It was now or never for Joleen Sims.
The 38-year-old Edmonds woman was surfing the Internet when she saw a posting for the new Everett Reign women’s football team. Sims, who shoots for the Wesco athletics website, contacted the Reign and inquired if the team needed a photographer. She was hired.
But after spending some time with the players, Sims decided against becoming the team photographer. Instead, Sims will don shoulder pads, a helmet and a uniform on Saturday night as Everett hosts the Las Vegas Showgirls at 7 p.m. in a preseason Women’s Football Alliance game at Everett Memorial Stadium.
“I got talked into playing,” Sims said of her change of heart. “At this age, 38, I know I could shoot photos for a long time. I wouldn’t be able to play football for long. It was on my bucket list. I fell in love with it.”
Sims played many sports throughout high school including basketball, track and field and swimming but none have challenged her physically as much as football.
“It’s a lot more physical for sure,” said Sims, who will play on the offensive and defensive lines. “It’s a little harder on the old body.”
Teammate Tammy Johnson also was on the Internet when she also saw some information on the team.
“I’ve always wanted to play football,” Johnson said.
The 41-year-old Lynnwood woman talked to coach Billy Russo and liked what she heard.
“It was a good opportunity to be able to play,” Johnson said.
Like Sims, Johnson has played sports most of her life. In high school, she was on the basketball, softball and volleyball teams. And for the last six years, Johnson has been a professional boxer/mixed martial arts athlete.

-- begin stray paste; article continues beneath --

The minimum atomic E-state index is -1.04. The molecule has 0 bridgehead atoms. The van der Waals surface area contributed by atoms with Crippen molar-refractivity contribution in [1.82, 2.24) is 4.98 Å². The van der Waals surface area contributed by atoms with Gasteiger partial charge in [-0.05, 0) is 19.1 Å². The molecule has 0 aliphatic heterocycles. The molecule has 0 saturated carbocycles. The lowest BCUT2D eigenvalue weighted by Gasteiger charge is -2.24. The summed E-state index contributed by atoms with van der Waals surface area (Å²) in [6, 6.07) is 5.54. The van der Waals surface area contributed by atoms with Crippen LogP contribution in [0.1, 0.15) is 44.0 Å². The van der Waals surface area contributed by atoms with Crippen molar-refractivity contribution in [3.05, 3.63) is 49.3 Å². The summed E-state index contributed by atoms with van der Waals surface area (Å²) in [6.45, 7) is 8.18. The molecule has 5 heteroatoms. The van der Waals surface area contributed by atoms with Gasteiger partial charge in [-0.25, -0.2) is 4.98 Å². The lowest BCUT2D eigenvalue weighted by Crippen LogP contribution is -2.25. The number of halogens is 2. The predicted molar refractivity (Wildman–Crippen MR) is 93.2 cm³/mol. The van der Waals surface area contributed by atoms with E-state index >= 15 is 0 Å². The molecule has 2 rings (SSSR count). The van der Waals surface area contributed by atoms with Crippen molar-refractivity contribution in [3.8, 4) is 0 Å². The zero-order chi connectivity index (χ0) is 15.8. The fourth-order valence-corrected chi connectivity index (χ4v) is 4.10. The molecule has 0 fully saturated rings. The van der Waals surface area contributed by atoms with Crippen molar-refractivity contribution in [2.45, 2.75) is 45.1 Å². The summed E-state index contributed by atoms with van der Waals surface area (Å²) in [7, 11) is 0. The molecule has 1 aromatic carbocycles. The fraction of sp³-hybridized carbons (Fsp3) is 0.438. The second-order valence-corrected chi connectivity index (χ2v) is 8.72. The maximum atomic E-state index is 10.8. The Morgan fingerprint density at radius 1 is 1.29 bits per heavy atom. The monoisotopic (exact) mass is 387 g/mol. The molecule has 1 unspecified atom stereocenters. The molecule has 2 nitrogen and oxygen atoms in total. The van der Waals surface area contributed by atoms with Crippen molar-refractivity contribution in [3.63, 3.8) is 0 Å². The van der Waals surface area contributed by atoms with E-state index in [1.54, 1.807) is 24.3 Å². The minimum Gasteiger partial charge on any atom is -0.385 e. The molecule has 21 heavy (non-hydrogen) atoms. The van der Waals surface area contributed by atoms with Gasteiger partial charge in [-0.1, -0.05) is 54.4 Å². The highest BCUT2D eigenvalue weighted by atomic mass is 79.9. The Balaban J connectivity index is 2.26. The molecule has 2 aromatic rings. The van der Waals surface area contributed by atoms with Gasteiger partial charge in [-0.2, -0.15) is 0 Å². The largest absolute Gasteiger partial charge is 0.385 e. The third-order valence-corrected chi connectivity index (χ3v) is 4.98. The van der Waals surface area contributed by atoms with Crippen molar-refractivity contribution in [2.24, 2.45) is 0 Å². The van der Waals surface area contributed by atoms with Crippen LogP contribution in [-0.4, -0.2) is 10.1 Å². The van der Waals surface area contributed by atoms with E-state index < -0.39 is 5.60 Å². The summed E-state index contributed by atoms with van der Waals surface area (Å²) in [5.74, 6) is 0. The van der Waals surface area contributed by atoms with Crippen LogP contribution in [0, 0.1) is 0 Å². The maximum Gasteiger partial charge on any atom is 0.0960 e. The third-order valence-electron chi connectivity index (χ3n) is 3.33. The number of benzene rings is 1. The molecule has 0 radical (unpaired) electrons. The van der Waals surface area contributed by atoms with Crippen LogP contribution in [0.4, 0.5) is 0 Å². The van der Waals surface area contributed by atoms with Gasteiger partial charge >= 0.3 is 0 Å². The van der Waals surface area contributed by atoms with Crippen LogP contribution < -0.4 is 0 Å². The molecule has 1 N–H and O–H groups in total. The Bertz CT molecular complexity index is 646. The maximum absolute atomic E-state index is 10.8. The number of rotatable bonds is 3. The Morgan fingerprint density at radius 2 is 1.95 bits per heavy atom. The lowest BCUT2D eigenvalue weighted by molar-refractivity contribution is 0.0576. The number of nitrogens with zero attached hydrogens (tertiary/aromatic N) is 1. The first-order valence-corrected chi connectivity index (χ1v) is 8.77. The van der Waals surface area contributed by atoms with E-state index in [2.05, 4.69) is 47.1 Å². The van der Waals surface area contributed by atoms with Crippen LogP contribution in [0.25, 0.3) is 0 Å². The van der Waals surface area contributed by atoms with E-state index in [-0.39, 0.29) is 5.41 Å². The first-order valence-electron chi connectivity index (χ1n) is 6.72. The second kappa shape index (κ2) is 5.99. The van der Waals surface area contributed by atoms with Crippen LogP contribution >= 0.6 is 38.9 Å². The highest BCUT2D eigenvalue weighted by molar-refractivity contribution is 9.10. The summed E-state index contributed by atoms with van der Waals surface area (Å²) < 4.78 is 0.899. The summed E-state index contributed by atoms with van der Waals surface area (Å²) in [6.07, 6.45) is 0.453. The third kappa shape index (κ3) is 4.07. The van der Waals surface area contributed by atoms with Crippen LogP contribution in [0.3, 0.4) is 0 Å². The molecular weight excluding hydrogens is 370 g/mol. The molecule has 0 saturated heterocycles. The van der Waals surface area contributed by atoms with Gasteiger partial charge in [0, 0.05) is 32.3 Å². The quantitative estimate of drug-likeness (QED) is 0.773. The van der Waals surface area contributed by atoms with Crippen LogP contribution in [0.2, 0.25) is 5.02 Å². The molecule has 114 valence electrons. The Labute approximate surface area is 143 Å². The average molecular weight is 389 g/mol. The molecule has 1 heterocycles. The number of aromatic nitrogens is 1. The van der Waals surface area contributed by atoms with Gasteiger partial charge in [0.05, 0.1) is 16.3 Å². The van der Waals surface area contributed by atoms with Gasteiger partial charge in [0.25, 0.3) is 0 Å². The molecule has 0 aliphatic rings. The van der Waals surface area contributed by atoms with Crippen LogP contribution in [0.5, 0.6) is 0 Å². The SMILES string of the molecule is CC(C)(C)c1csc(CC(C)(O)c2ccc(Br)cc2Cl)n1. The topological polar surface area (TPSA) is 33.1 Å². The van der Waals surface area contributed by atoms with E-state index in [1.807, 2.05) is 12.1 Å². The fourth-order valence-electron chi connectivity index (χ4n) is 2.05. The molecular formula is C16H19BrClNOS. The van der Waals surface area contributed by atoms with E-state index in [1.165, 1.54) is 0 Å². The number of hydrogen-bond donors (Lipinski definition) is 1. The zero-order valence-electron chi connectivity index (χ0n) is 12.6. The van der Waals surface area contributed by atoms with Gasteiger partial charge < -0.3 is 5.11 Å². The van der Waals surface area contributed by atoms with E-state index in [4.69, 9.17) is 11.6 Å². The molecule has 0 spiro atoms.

“Playing football is another outlet for me,” Johnson. “I like to stay active all the time.”
Because of her boxing/mixed martial arts background, Johnson’s family and friends weren’t too surprised by her taking up football.
“My family is real supportive. They’re real excited,” said Johnson, a backup quarterback and linebacker. “My husband loves it. A lot of people are supporting me.”
Brynn Winsor of Lynnwood can thank her father, in part, for her becoming a football player. Winsor’s father is a sponsor for the team and encouraged his 23-year-old daughter to try out for the team.
“I used to play soccer,” Winsor said. “I have no problems with contact. In fact, I was overaggressive.”
Winsor said that football is quite different than any of the other sports she’s done in her life.
“You have to trust the person next to you,” she said. “The camaraderie is a lot different. It’s a different feeling out there. I like playing football.”
In practice, the players are going hard against each other, but there always is respect for each other, Winsor said.
“We’re just doing our jobs. It’s nothing personal. That’s just awesome,” said Winsor, an offensive lineman and linebacker. “We are intense and we all want to play this game.”
When people find out what Winsor is doing some ask if it’s real football.
She tells them, “Yes, it’s real hard-hitting.”
One of those people who was skeptical was Winsor’s grandmother, who was not thrilled to hear Winsor was going to be playing football.
“She protested and protested until she finally broke down and bought tickets,” Winsor said. “Everybody else has been awesome.”
The age range for the team is wide with a few 18-year-olds, players in their 20s and 30s and even a 55-year-old woman, who competes in Ironman competitions.
Sims expects many people are going to be surprised by what they see on Saturday night.
“I think we’re going to shock a lot of people,” Sims said. “We actually do hit and tackle hard. We’re just going to wake everybody up. We’re serious. We’re not a powder puff league.”